The ingredients are few but choosing the right ones is critical to making the perfect pisco sour. Here is a step-by-step guide from a mixologist and pisco aficionado.
There are many ways to make Peru’s staple cocktail pisco sour. You may be asking yourself: How so? Isn’t it just mixing pisco, lemon, simple syrup, egg white, and a touch of bitters with lots of ice? Yes, this is true in as much as the ingredients are concerned. But, just as important are the method, the glassware and the measurements, along with a few other tips.
The above components only account for 50% of the making of a pisco sour. The other 50% is in the hand of the mixologist, aficionado, rookie, or whomever it may be. This second half is made up of passion, identification and honesty with what’s at hand. In this case, we’re ready to make the perfect pisco sour, Peru’s emblematic drink. Let’s break it down into parts.
The ingredients for pisco sour
PISCO: I recommend using the Quebranta grape. It’s Peru’s Queen of grapes: the one with most character and strength, and obviously has a good pedigree. Learn more about the different pisco varieties here.
ALCOHOL CONTENT: It should be between 38 and 48 degrees, which will also define the resulting personality of the cocktail. I personally prefer one between 43 and 46 degrees.
OTHER TYPES AND GRAPES: Some people like to use Acholado pisco to make their pisco sour, and I agree that it’s another great option that can yield infinite subtleties. I know a lot of people who also like to blend, acholar, their own pure pisco at the moment of mixing their cocktail; others like to blend piscos from different regions or valleys (it’s kind of fun).
And of course there are those who swear by a Mosto Verde pisco. There are many options depending on each person’s taste. But let me tell you that each type of pisco, be it an Acholado, a Mosto Verde or a Puro (Pure – single grape), will yield a completely different pisco sour, though always excellent as long as we take into consideration the other aspects detailed below.
LEMON: It has to be Peruvian lemons. The acidity is key for the sour, since it gives the perfect contrast to the strength of the pisco. It can be called a perfect match. I recommend using fresh juicy lemons, squeezed in the moment, just like you would for a good ceviche. And if you pre-squeeze the lemons to store the juice, it must be kept cold, tightly sealed and used within a few hours, never the next day.
When I traveled to other countries, the issue of the lemon has been the breaking point since more commonly we find the seedless Haitian lemons that don’t have the required acidity to balance out the strength of the pisco. So in these cases, I’ve had to vary the recipe some and that depends on the hand of the mixologist. In México, I recommend the Limon Criollo and in Chile the Limon de Pica.
SIMPLE SYRUP: This is one of the most important ingredients as, depending on the proportion in the mix, it will or won’t result in a sour; that is to say, not too sweet and not too sour, but rather a perfect balance. In the Mixology world, the sour is the mark of a bartender: if you can’t make a balanced sour, then don’t even try to make any other cocktail till you master it.
You can find simple syrup, or jarabe de goma, at liquor stores and supermarkets, but the best one is the one you make yourself by boiling water and sugar in the right proportions.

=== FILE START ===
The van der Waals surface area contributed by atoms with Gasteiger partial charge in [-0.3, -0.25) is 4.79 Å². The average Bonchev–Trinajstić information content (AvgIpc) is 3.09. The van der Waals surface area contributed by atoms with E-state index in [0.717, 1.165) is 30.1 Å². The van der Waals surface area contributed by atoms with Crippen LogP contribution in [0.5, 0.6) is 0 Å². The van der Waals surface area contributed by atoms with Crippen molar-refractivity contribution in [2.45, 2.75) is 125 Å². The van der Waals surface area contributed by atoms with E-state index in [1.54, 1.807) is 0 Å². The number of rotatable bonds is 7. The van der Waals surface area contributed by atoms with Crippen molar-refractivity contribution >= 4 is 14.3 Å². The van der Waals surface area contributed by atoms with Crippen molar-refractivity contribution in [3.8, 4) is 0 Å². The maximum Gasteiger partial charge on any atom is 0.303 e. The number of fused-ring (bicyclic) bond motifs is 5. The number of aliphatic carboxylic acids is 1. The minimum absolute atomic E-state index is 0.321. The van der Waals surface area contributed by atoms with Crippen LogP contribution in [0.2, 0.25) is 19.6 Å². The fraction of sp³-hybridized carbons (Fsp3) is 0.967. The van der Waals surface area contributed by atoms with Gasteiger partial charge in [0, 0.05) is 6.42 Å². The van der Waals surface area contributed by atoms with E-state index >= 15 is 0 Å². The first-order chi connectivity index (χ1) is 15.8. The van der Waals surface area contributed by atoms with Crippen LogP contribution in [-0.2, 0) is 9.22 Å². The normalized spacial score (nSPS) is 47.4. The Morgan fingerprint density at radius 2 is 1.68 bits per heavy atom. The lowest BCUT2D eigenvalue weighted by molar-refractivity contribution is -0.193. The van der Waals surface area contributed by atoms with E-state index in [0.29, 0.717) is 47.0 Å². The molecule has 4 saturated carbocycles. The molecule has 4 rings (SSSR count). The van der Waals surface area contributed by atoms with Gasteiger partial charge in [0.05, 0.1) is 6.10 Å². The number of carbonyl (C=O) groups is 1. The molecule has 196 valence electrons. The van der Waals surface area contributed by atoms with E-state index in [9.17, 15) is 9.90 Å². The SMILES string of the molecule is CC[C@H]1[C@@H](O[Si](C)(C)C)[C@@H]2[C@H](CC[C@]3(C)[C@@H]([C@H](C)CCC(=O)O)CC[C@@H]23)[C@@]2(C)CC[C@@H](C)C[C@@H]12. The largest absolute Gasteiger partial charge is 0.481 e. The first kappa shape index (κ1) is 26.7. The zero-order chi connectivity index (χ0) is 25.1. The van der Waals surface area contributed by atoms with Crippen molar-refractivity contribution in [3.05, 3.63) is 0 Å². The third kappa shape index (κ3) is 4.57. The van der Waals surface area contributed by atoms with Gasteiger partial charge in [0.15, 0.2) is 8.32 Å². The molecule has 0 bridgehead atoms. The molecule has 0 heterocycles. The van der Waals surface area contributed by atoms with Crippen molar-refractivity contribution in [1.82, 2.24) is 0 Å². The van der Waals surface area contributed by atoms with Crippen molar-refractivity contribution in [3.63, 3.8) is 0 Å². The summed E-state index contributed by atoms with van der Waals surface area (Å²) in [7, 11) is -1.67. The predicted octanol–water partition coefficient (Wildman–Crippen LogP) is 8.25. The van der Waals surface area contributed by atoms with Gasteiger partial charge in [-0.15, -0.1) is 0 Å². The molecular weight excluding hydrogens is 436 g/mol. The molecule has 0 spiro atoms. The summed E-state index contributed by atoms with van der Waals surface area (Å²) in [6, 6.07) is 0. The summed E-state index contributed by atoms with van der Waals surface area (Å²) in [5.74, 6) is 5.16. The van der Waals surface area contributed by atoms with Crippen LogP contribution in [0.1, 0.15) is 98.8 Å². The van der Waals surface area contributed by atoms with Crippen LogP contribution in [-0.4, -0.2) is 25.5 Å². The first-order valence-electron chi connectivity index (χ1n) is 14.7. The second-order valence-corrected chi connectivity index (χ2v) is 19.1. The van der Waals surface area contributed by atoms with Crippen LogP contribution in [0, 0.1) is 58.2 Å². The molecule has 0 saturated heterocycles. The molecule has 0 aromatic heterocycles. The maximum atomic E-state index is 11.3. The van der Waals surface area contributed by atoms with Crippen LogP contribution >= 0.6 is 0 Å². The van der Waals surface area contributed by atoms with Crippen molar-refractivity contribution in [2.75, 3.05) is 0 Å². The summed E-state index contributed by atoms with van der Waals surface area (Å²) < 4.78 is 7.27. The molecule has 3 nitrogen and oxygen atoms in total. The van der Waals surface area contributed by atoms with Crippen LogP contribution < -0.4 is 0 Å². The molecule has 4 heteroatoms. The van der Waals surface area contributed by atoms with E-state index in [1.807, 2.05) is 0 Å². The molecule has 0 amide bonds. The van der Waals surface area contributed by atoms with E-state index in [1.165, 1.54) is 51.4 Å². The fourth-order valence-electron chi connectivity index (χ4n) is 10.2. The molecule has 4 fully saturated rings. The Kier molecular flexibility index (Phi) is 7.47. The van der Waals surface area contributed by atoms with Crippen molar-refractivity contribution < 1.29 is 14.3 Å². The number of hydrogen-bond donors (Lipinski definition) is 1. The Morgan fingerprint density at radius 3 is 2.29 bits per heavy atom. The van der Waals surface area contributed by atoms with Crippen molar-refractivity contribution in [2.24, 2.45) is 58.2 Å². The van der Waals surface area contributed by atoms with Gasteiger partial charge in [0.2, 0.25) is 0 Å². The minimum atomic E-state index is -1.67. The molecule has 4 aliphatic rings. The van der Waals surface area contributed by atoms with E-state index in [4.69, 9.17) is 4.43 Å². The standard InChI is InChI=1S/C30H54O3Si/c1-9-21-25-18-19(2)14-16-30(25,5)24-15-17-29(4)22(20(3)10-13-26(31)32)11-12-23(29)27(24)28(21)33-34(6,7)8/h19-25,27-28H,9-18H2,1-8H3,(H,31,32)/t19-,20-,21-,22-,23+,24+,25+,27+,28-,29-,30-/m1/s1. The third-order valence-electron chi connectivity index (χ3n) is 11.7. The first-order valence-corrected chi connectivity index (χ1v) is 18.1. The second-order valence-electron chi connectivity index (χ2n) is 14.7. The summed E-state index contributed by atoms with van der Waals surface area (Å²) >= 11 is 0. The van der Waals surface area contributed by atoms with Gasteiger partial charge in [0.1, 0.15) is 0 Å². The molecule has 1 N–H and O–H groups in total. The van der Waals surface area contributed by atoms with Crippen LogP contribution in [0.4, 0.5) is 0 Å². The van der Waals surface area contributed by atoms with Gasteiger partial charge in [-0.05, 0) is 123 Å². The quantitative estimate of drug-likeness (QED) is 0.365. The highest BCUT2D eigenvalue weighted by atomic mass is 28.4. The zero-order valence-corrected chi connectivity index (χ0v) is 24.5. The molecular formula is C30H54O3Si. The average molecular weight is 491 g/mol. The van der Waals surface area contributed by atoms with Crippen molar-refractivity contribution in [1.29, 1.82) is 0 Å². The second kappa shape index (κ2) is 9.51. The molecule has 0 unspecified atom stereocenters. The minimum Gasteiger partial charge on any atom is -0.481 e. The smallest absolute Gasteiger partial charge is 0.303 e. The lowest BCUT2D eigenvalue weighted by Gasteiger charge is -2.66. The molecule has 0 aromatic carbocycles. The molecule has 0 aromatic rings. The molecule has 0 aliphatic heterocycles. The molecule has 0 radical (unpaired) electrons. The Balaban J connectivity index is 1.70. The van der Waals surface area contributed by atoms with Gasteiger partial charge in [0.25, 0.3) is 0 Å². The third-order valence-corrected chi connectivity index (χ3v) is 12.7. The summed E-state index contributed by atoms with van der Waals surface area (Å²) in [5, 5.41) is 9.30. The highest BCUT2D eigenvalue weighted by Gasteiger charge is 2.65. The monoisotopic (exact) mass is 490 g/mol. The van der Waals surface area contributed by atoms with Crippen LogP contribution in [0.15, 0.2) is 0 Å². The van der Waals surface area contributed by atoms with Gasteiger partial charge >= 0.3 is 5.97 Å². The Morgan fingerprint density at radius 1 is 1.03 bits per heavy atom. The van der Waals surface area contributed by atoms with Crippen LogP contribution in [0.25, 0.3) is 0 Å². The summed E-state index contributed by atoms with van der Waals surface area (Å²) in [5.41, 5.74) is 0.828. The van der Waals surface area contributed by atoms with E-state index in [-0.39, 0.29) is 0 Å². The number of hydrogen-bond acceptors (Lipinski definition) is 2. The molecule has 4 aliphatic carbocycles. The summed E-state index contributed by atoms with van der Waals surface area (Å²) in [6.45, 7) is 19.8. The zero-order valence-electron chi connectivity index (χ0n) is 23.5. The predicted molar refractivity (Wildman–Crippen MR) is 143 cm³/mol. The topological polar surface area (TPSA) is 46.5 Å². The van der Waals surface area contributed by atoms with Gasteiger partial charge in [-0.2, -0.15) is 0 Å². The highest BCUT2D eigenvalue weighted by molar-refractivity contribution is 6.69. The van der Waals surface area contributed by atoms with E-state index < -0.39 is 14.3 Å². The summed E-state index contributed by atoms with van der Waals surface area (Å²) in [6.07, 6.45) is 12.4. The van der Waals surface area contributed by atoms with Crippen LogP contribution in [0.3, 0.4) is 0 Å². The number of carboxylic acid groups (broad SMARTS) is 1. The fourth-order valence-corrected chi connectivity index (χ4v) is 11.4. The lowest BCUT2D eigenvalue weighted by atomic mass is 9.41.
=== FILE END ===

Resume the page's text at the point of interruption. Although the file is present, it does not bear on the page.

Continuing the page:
Some people like to make their pisco sour with granulated sugar, and that’s fine, but in that case you must use a blender. Unfortunately, all too often, sugar or simple syrup is used in greater amounts to mask poor quality pisco. When too much sugar is used, this is what causes the quick state of drunkenness and eventually a hangover, since the sugar will take the alcohol straight to your head. Be very careful with the dosage and remember: the sweeter the cocktail, the worse the hangover.
EGG WHITE: Pisco sour is practically the only sour that uses this ingredient. In the United States and in some countries in Europe, its use is prohibited unless it is prepackaged and pasteurized, be it in food or drinks. The problem lies in bacteria, such as salmonella, which appears naturally on the surface of the eggshells. This is why we have to wash or soak the eggs with water, bleach and iodine for a few minutes and then rinse them off before we can use them.
I recommend breaking up the egg white in the blender for 5 seconds to break up the clumps and letting the mix settle for 5 minutes so that the foam will separate from the liquid egg white. Then you can discard that extra foam on top and just use the egg white liquid for your sour. This way you control the amount you pour without clumps falling through and thus keeping the foam in your final cocktail to a minimum.
ICE: The colder the pisco sour, the more enjoyable it will be. Whether you are making yours in a shaker or in a blender, it is always best to use large solid ice cubes which will not melt or fall apart easily. If you are making yours in a shaker, shake well for about 10 seconds and if using a blender, blend for about 6 seconds.
BITTERS: The classic bitters is the Angostura brand, although these days many mixologists are opting to make their own bitters with very good results. The best bitters tend to be very aromatic and this is key not just as a three drop decoration on our Pisco Sour, but rather it is the first olfactory contact we will have with our cocktail.
Hans Hilburg is co-owner of El Pisquerito.
Cover photo: Andina
This article has been updated from its original publication in 2017.
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